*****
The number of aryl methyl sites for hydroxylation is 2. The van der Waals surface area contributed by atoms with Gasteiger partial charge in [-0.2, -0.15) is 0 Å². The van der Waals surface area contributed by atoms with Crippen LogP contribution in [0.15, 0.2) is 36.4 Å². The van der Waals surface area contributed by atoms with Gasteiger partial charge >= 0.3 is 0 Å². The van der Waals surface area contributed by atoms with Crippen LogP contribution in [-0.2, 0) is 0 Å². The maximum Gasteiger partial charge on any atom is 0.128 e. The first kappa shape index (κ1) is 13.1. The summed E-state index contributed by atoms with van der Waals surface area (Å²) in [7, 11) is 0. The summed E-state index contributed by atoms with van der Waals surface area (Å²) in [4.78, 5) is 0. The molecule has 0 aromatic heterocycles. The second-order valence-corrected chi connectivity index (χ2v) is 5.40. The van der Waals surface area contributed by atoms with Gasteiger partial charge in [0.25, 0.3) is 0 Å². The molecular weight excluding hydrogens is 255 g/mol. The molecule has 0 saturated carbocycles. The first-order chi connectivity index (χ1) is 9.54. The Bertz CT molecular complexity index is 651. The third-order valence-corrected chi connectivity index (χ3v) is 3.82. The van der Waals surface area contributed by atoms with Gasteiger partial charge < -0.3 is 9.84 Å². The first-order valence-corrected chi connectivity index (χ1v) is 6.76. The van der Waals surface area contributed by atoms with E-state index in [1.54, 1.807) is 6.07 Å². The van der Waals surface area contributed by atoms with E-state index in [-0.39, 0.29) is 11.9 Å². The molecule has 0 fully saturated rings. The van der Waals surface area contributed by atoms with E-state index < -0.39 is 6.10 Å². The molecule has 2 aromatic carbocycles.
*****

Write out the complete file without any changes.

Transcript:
The number of aryl methyl sites for hydroxylation is 2. The van der Waals surface area contributed by atoms with Gasteiger partial charge in [-0.2, -0.15) is 0 Å². The van der Waals surface area contributed by atoms with Crippen LogP contribution in [0.15, 0.2) is 36.4 Å². The van der Waals surface area contributed by atoms with Gasteiger partial charge >= 0.3 is 0 Å². The van der Waals surface area contributed by atoms with Crippen LogP contribution in [-0.2, 0) is 0 Å². The maximum Gasteiger partial charge on any atom is 0.128 e. The first kappa shape index (κ1) is 13.1. The summed E-state index contributed by atoms with van der Waals surface area (Å²) in [7, 11) is 0. The summed E-state index contributed by atoms with van der Waals surface area (Å²) in [4.78, 5) is 0. The molecule has 0 aromatic heterocycles. The second-order valence-corrected chi connectivity index (χ2v) is 5.40. The van der Waals surface area contributed by atoms with Gasteiger partial charge in [0.25, 0.3) is 0 Å². The molecular weight excluding hydrogens is 255 g/mol. The molecule has 0 saturated carbocycles. The first-order chi connectivity index (χ1) is 9.54. The Bertz CT molecular complexity index is 651. The third-order valence-corrected chi connectivity index (χ3v) is 3.82. The van der Waals surface area contributed by atoms with Gasteiger partial charge < -0.3 is 9.84 Å². The first-order valence-corrected chi connectivity index (χ1v) is 6.76. The van der Waals surface area contributed by atoms with E-state index in [1.54, 1.807) is 6.07 Å². The van der Waals surface area contributed by atoms with E-state index in [-0.39, 0.29) is 11.9 Å². The molecule has 0 fully saturated rings. The van der Waals surface area contributed by atoms with E-state index < -0.39 is 6.10 Å². The molecule has 2 aromatic carbocycles.